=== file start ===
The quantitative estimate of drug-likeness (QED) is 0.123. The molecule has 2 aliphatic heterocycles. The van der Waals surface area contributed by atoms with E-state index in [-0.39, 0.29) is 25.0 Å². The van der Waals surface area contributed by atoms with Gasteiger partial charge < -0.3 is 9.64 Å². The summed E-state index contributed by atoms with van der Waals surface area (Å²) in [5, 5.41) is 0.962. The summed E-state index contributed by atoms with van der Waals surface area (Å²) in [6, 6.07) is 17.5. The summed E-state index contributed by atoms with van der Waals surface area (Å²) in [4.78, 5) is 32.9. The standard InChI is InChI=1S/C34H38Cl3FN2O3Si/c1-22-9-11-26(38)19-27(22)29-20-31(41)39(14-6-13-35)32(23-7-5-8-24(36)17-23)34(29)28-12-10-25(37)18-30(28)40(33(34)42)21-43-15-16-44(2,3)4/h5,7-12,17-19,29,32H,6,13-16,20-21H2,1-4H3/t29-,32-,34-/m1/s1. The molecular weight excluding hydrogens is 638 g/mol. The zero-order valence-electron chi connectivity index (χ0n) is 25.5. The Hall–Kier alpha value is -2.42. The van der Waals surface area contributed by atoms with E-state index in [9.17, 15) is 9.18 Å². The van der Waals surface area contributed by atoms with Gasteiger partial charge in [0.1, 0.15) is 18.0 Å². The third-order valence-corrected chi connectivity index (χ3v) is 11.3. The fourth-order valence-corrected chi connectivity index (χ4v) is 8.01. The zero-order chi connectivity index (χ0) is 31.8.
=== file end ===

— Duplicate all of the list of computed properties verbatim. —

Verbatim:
The quantitative estimate of drug-likeness (QED) is 0.123. The molecule has 2 aliphatic heterocycles. The van der Waals surface area contributed by atoms with E-state index in [-0.39, 0.29) is 25.0 Å². The van der Waals surface area contributed by atoms with Gasteiger partial charge < -0.3 is 9.64 Å². The summed E-state index contributed by atoms with van der Waals surface area (Å²) in [5, 5.41) is 0.962. The summed E-state index contributed by atoms with van der Waals surface area (Å²) in [6, 6.07) is 17.5. The summed E-state index contributed by atoms with van der Waals surface area (Å²) in [4.78, 5) is 32.9. The standard InChI is InChI=1S/C34H38Cl3FN2O3Si/c1-22-9-11-26(38)19-27(22)29-20-31(41)39(14-6-13-35)32(23-7-5-8-24(36)17-23)34(29)28-12-10-25(37)18-30(28)40(33(34)42)21-43-15-16-44(2,3)4/h5,7-12,17-19,29,32H,6,13-16,20-21H2,1-4H3/t29-,32-,34-/m1/s1. The molecular weight excluding hydrogens is 638 g/mol. The zero-order valence-electron chi connectivity index (χ0n) is 25.5. The Hall–Kier alpha value is -2.42. The van der Waals surface area contributed by atoms with E-state index in [9.17, 15) is 9.18 Å². The van der Waals surface area contributed by atoms with Gasteiger partial charge in [0.1, 0.15) is 18.0 Å². The third-order valence-corrected chi connectivity index (χ3v) is 11.3. The fourth-order valence-corrected chi connectivity index (χ4v) is 8.01. The zero-order chi connectivity index (χ0) is 31.8.